My friend Rick and his climbing partner Adam had just finished some mixed ice and rock climbs in Alaska. While on the route Shaken Not Stirred, on the Moose’s Tooth, Rick’s arm had been buzz-sawed by a falling dinner plate of ice, leaving it bruised and numb, and Adam tore his lips open while trying to blow snow out of a frozen ice screw. They climbed another route, Ham and Eggs, and then settled in at basecamp, ready to head home. Unfortunately, some bad weather kept the air taxi from its scheduled pick-up and, after a few days socked in, the pair found themselves nearly out of food, swapping gel packets with another party stuck on the glacier in an effort to keep a modicum of variety in their calorie-poor diets.

During their unplanned stay, Rick and Adam were mostly confined to a small bivvy tent. The snow was falling so fast and heavy that they could hear it cascading over the waterproof shell. So they sat and sipped melted snow, read, listened to music, watched Chappelle’s Show on Rick’s tablet — whatever they could do to ward off terminal boredom and hunger pangs. Every so often, the sound of the wind and snowfall would stop.

“That’s when we played a little game,” explains Rick. “We called it ‘Stopped Snowing, or Buried?'” At some point the storm would pass and their ride would buzz in from Talkeetna — that would be the “stopped snowing” option. But mostly when it went quiet it was because the snow had accumulated enough to cover the tent, burying them. When this happened, it was time to get out and dig.

Eventually the skies cleared, the plane landed, and everyone got home safely. But on the way back, Rick, already a tall and skinny dude, had to walk around Anchorage with one hand dedicated to keeping his pants up, now several sizes too big thanks to the alpine weight loss program.

Of course, none of this stopped Rick from going back into the mountains. He just returned from a trip to the Bugaboos with his wife, and he’s probably already plotting something big for next year — a trip to Patagonia or the like — with his sufferbuddy, Chris.

There’s a bumper sticker that reads, “Your worst nightmare is my dream vacation.” Typically attributed to alpine pursuits, it could just as well apply for folks who run ultra marathons, wriggle through shoulder-width, lightless caves deep underground, or plummet down rock-strewn, high-angle chutes on skis. Writing a book or a PhD dissertation could be seen as similarly nightmarish scenarios for the average person.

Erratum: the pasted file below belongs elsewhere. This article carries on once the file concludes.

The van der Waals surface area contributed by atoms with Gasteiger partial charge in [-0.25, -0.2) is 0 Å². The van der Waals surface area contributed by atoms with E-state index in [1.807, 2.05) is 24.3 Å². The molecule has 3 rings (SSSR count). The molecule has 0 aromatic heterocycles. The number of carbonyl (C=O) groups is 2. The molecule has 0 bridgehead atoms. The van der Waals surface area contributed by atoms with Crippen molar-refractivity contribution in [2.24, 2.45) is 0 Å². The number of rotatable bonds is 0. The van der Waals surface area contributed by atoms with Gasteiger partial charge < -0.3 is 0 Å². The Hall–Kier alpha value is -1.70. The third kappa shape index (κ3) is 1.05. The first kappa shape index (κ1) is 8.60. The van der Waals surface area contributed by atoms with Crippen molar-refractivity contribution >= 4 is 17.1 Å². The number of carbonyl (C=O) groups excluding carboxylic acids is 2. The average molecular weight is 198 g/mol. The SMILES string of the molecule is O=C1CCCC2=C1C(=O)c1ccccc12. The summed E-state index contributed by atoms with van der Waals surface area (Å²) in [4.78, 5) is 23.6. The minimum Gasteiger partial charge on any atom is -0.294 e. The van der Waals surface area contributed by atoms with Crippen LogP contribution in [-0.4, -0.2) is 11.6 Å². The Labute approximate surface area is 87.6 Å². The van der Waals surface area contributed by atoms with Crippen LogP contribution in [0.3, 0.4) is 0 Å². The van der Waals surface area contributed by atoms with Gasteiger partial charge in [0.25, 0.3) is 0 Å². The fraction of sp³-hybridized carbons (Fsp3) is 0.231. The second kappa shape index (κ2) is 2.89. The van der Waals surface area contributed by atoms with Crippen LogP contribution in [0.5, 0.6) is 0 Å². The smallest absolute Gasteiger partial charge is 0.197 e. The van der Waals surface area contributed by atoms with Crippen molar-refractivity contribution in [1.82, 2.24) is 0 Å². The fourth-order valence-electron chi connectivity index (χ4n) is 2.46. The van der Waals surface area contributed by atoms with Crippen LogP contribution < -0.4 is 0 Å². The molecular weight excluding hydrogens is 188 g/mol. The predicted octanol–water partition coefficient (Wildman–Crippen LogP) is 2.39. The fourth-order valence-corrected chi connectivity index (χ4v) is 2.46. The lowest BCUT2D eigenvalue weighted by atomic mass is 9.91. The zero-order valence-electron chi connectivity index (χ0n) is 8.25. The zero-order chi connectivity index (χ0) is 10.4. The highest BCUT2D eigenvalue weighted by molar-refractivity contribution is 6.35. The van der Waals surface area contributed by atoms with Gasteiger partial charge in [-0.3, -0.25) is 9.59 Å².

The truth is, while undertaking any grand quest, you will find yourself at varying points exhausted, frustrated, scared, in physical pain, or just praying for it all to be over. But when it is over, there is almost always a magical moment when the suffering that seemed so present and oppressive in the moment evaporates and you find yourself suffused with a profound joy. Soon, you’ll seek out the same kind of challenge again. Why? Alpinist and writer Kelly Cordes offers the old adage that an alpinist’s finest asset is a short memory. But maybe there’s something more to it…

Both Rick and Kelly admit that, on some level, suffering isn’t just something we put out of our minds to make room for a sense of fulfillment; it’s also an active part of that fulfillment.

“We place a higher value on things we have to work for,” Rick said. “And fear, pain, and exhaustion are very poignant, universally recognizable forms of work.”

Likewise, Kelly lists suffering as an ingredient in a powerful emotional stew: “Only the laziest slob would argue that putting forth effort in something is never rewarding, and so you magnify that effort, require something huge of yourself that includes some suffering, put yourself in the most beautiful places on the planet, rely completely on yourself and your partner and nobody else, no societal bullshit, no people drama, no petty daily toils, and no excuses, and it creates the most lasting memories of your life.”

In his book Zen Mind, Beginner’s Mind, Shunryu Suzuki writes, “We should find the truth in this world, through our difficulties, through our suffering. This is the basic teaching of Buddhism. Pleasure is not different from difficulty.” I think this is exactly the strange contradiction that people like Kelly or Rick, or Rick’s wife who is a diehard cross fit practitioner, or my friend who runs 100 mile races through the mountains, understand intuitively, almost compulsively. Seeking to strain out the difficulties of life and leave only the pleasurable and agreeable will leave nothing but a meagre broth behind.

The challenges in life, like the successes, are just a part of an endlessly swirling tableaux of ends and beginnings, discovering and forgetting, creating and destroying. Along the way, hopefully, we use them to learn who we are and what we believe. Without failure and struggle, what joy could we take from any endeavor? What would inspire us? These experiences — the ones my friend Roody calls, “Like fun, only different” — offer a kind of freedom that’s hard to get at in any other way. As Kelly puts it, “Nothing makes me feel so alive as climbing in the mountains.”